Different genres have fared differently. French Impressionists have always been a good investment and individual paintings are known and followed through acquisitions and sale. Picasso is good but it depends on the circumstances: which one, what media, where it has been (provenance), the circumstances of its creation because “story” is a big part of every art. Abstract expressionists were very much loved as being aligned with creative outbursts, untrammeled passion, human romantic aspirations. The story of the artist’s life is important. But no one knows quite what to do with huge Jackson Pollock paintings that have changed color because of the paint used, transforming the mood and balance of the pattern. Recently an English critic, Jonathan Jones, took on Andy Warhol as a master of the flimflam, the Emperor’s New Clothes, “toxic art,” so to speak, that was leveraged out of sight, derivatives.
The secondary circle of galleries, dealers, scholars, explainers, and critics have always known how to make money from other people’s art, either by explaining it (What DOES a soup can mean?) or by certifying authenticity. (Not easy with a Pollock even with computerized analysis.) Of course, there is the usual cloud of lawyers, pointing out that reproduction rights, copy rights, “intellectual property” rights and etc. should all be pinned down in law and litigated.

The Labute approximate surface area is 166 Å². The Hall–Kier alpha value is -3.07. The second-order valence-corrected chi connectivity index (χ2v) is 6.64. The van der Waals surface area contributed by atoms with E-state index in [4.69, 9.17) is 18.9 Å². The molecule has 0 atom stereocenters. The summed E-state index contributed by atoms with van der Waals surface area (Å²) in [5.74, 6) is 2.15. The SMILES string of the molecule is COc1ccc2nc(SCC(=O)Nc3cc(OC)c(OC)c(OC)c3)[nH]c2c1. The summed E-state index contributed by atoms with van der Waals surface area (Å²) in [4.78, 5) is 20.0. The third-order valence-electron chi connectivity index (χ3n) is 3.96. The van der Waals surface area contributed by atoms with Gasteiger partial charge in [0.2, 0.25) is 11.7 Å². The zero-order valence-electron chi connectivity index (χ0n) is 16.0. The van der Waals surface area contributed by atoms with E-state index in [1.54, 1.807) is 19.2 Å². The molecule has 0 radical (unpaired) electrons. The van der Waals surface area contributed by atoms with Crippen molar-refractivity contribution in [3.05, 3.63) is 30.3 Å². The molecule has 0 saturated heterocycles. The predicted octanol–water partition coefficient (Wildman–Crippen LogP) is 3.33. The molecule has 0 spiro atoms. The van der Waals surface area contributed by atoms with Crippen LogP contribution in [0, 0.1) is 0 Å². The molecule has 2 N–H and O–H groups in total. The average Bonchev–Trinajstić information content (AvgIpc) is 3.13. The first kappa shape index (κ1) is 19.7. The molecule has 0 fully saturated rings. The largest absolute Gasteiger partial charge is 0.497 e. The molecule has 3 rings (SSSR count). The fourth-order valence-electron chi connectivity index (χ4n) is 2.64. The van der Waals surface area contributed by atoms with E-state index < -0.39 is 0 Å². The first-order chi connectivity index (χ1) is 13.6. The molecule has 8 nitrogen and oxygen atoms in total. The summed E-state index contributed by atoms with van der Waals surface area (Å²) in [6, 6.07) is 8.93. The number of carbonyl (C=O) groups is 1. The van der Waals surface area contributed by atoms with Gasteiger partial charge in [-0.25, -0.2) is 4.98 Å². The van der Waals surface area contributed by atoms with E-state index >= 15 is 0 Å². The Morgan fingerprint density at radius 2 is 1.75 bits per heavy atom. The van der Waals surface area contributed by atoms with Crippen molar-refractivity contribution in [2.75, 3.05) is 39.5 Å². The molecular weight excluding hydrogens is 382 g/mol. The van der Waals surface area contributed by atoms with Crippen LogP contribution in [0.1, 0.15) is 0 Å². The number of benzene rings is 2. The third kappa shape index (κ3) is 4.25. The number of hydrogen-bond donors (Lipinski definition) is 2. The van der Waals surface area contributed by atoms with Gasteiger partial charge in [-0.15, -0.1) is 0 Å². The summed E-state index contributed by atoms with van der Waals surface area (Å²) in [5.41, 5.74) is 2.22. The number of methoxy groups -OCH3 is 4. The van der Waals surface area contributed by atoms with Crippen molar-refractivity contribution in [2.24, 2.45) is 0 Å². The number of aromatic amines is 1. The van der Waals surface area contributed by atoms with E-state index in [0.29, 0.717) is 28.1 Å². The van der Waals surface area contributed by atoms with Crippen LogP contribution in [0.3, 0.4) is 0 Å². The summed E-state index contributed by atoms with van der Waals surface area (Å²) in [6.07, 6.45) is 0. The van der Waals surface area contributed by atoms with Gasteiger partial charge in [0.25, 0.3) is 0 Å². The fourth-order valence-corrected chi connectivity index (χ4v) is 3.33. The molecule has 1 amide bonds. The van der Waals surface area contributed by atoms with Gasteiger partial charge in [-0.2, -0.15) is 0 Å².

Then we come to American Western art, a loose and composite genre (not always respected) that can include photos of Yosemite, self-taught scenes of authentic cowboy action, abstract American Indian canvases, wildlife portraits, the carefully thought-out easel works of Connecticut slick-magazine illustrators and classically trained Chinese immigrants. Oh, and as long as we’re at it, the artifacts of the Old West from cowboy roping cuffs to Amerindian tipi skins, the books of the Great Dream of the West, the movie posters, and so on. The buyers seem to like prints as well as originals as long as the reproductions are by a process with a fancy name.
So how is a person supposed to figure all this out in terms of their own capital investments? I once took a class from an art professor in Cheney, Washington. He said there are two ways for an artist to “make it,” that is, sell enough art to consider it a living. The first was to hop on every trend, watch every auction, check stickers in every shop, walk the museums and galleries and engage the experts -- then provide what the market wants. This will mean some drastic changes over the years.
The other way was to follow your heart, enter the spell, go to the studio with focus and diligence to find the path that is yours alone. If you have the fortitude to do that long enough, he promised, you will be great. This is not bad advice for a buyer as well.
The real value of that original Rungius painting of a moose couldn’t be measured in money. It was in New Brunswick, one of those early dark green and gray paintings, with fallen logs making the canvas-crossing X that was always the structure of Rungius’ composition. The moose is stepping carefully through the deadfall, watching the horizon under a silver sky. It always hung over the little spinet piano against a grey wall, in a room with dark green drapes. We would sit looking at it every day. There is always in that kind of Rungius painting a spot of bright red, small but vital, like our hearts.